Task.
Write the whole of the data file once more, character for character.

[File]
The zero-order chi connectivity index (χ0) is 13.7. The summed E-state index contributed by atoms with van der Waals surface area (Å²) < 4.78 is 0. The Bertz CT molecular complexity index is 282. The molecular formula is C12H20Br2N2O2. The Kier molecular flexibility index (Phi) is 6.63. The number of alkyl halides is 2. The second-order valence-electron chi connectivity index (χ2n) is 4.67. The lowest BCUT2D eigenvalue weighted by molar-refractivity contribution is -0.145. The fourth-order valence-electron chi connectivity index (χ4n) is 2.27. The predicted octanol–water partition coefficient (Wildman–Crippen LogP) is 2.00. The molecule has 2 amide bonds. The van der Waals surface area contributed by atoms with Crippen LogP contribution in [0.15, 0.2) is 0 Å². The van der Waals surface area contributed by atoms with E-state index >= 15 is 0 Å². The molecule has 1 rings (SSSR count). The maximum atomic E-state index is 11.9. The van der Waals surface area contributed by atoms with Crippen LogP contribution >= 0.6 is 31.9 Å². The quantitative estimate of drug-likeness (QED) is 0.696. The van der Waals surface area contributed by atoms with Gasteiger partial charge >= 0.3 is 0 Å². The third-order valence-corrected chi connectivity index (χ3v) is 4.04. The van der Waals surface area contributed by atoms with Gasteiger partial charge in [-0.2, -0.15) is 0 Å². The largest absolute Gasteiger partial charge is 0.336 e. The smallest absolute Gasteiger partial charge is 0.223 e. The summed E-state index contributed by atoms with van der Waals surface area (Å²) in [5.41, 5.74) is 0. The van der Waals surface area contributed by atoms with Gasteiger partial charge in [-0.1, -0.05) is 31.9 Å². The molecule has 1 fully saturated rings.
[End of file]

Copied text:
The zero-order chi connectivity index (χ0) is 13.7. The summed E-state index contributed by atoms with van der Waals surface area (Å²) < 4.78 is 0. The Bertz CT molecular complexity index is 282. The molecular formula is C12H20Br2N2O2. The Kier molecular flexibility index (Phi) is 6.63. The number of alkyl halides is 2. The second-order valence-electron chi connectivity index (χ2n) is 4.67. The lowest BCUT2D eigenvalue weighted by molar-refractivity contribution is -0.145. The fourth-order valence-electron chi connectivity index (χ4n) is 2.27. The predicted octanol–water partition coefficient (Wildman–Crippen LogP) is 2.00. The molecule has 2 amide bonds. The van der Waals surface area contributed by atoms with Crippen LogP contribution in [0.15, 0.2) is 0 Å². The van der Waals surface area contributed by atoms with E-state index >= 15 is 0 Å². The molecule has 1 rings (SSSR count). The maximum atomic E-state index is 11.9. The van der Waals surface area contributed by atoms with Crippen LogP contribution >= 0.6 is 31.9 Å². The quantitative estimate of drug-likeness (QED) is 0.696. The van der Waals surface area contributed by atoms with Gasteiger partial charge >= 0.3 is 0 Å². The third-order valence-corrected chi connectivity index (χ3v) is 4.04. The van der Waals surface area contributed by atoms with Gasteiger partial charge in [-0.2, -0.15) is 0 Å². The largest absolute Gasteiger partial charge is 0.336 e. The smallest absolute Gasteiger partial charge is 0.223 e. The summed E-state index contributed by atoms with van der Waals surface area (Å²) in [5.41, 5.74) is 0. The van der Waals surface area contributed by atoms with Gasteiger partial charge in [-0.1, -0.05) is 31.9 Å². The molecule has 1 fully saturated rings.